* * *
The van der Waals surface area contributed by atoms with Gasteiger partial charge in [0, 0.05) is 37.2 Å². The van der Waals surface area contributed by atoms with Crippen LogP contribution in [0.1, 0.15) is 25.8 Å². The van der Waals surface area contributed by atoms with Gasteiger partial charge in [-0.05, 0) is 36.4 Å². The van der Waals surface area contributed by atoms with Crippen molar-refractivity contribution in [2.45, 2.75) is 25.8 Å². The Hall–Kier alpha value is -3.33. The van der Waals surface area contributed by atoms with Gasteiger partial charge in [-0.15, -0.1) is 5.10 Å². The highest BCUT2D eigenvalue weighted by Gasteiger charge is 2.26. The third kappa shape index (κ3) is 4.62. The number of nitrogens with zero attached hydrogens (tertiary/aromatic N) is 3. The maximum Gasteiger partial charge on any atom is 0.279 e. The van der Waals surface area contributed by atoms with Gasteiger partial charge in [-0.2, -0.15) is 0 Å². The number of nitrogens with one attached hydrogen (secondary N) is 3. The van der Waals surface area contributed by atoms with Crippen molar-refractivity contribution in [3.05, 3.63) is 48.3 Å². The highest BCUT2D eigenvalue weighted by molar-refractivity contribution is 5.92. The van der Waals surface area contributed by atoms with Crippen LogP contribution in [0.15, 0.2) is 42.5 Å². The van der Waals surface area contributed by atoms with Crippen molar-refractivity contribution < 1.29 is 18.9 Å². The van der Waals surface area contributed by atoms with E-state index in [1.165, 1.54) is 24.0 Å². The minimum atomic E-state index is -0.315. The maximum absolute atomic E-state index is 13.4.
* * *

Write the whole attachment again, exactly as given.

The van der Waals surface area contributed by atoms with Gasteiger partial charge in [0, 0.05) is 37.2 Å². The van der Waals surface area contributed by atoms with Crippen LogP contribution in [0.1, 0.15) is 25.8 Å². The van der Waals surface area contributed by atoms with Gasteiger partial charge in [-0.05, 0) is 36.4 Å². The van der Waals surface area contributed by atoms with Crippen molar-refractivity contribution in [2.45, 2.75) is 25.8 Å². The Hall–Kier alpha value is -3.33. The van der Waals surface area contributed by atoms with Gasteiger partial charge in [-0.15, -0.1) is 5.10 Å². The highest BCUT2D eigenvalue weighted by Gasteiger charge is 2.26. The third kappa shape index (κ3) is 4.62. The number of nitrogens with zero attached hydrogens (tertiary/aromatic N) is 3. The maximum Gasteiger partial charge on any atom is 0.279 e. The van der Waals surface area contributed by atoms with Gasteiger partial charge in [-0.2, -0.15) is 0 Å². The number of nitrogens with one attached hydrogen (secondary N) is 3. The van der Waals surface area contributed by atoms with Crippen molar-refractivity contribution in [3.05, 3.63) is 48.3 Å². The highest BCUT2D eigenvalue weighted by molar-refractivity contribution is 5.92. The van der Waals surface area contributed by atoms with Crippen LogP contribution in [0.15, 0.2) is 42.5 Å². The van der Waals surface area contributed by atoms with Crippen molar-refractivity contribution < 1.29 is 18.9 Å². The van der Waals surface area contributed by atoms with E-state index in [1.165, 1.54) is 24.0 Å². The minimum atomic E-state index is -0.315. The maximum absolute atomic E-state index is 13.4.